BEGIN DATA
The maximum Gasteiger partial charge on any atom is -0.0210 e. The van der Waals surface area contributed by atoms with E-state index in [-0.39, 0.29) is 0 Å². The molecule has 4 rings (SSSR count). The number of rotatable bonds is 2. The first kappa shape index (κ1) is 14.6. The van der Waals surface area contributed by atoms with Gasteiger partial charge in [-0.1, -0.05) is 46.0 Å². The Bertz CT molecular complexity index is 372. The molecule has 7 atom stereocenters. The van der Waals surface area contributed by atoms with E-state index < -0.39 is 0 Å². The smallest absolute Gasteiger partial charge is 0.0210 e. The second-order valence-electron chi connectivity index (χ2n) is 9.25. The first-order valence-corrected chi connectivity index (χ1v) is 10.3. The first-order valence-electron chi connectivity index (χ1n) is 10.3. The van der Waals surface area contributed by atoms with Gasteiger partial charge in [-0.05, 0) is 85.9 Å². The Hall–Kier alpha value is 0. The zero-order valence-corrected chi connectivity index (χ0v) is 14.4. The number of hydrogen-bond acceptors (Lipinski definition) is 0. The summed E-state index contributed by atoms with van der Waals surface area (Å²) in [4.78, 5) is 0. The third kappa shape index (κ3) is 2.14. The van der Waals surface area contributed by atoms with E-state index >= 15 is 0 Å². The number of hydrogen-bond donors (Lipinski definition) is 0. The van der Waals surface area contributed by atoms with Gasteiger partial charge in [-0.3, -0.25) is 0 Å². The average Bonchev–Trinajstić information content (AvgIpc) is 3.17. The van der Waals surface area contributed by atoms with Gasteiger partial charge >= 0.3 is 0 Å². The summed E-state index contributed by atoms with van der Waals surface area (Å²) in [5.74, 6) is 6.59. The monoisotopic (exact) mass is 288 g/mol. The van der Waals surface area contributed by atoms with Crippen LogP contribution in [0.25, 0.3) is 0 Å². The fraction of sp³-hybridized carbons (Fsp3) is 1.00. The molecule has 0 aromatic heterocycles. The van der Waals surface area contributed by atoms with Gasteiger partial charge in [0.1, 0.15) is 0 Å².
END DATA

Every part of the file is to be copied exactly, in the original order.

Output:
The maximum Gasteiger partial charge on any atom is -0.0210 e. The van der Waals surface area contributed by atoms with E-state index in [-0.39, 0.29) is 0 Å². The molecule has 4 rings (SSSR count). The number of rotatable bonds is 2. The first kappa shape index (κ1) is 14.6. The van der Waals surface area contributed by atoms with Gasteiger partial charge in [-0.1, -0.05) is 46.0 Å². The Bertz CT molecular complexity index is 372. The molecule has 7 atom stereocenters. The van der Waals surface area contributed by atoms with E-state index < -0.39 is 0 Å². The smallest absolute Gasteiger partial charge is 0.0210 e. The second-order valence-electron chi connectivity index (χ2n) is 9.25. The first-order valence-corrected chi connectivity index (χ1v) is 10.3. The first-order valence-electron chi connectivity index (χ1n) is 10.3. The van der Waals surface area contributed by atoms with Gasteiger partial charge in [-0.05, 0) is 85.9 Å². The Hall–Kier alpha value is 0. The zero-order valence-corrected chi connectivity index (χ0v) is 14.4. The number of hydrogen-bond acceptors (Lipinski definition) is 0. The summed E-state index contributed by atoms with van der Waals surface area (Å²) in [4.78, 5) is 0. The third kappa shape index (κ3) is 2.14. The van der Waals surface area contributed by atoms with E-state index >= 15 is 0 Å². The number of hydrogen-bond donors (Lipinski definition) is 0. The van der Waals surface area contributed by atoms with Gasteiger partial charge in [-0.3, -0.25) is 0 Å². The average Bonchev–Trinajstić information content (AvgIpc) is 3.17. The van der Waals surface area contributed by atoms with Gasteiger partial charge >= 0.3 is 0 Å². The summed E-state index contributed by atoms with van der Waals surface area (Å²) in [5.74, 6) is 6.59. The monoisotopic (exact) mass is 288 g/mol. The van der Waals surface area contributed by atoms with Crippen LogP contribution in [0.25, 0.3) is 0 Å². The fraction of sp³-hybridized carbons (Fsp3) is 1.00. The molecule has 0 aromatic heterocycles. The van der Waals surface area contributed by atoms with Gasteiger partial charge in [0.1, 0.15) is 0 Å².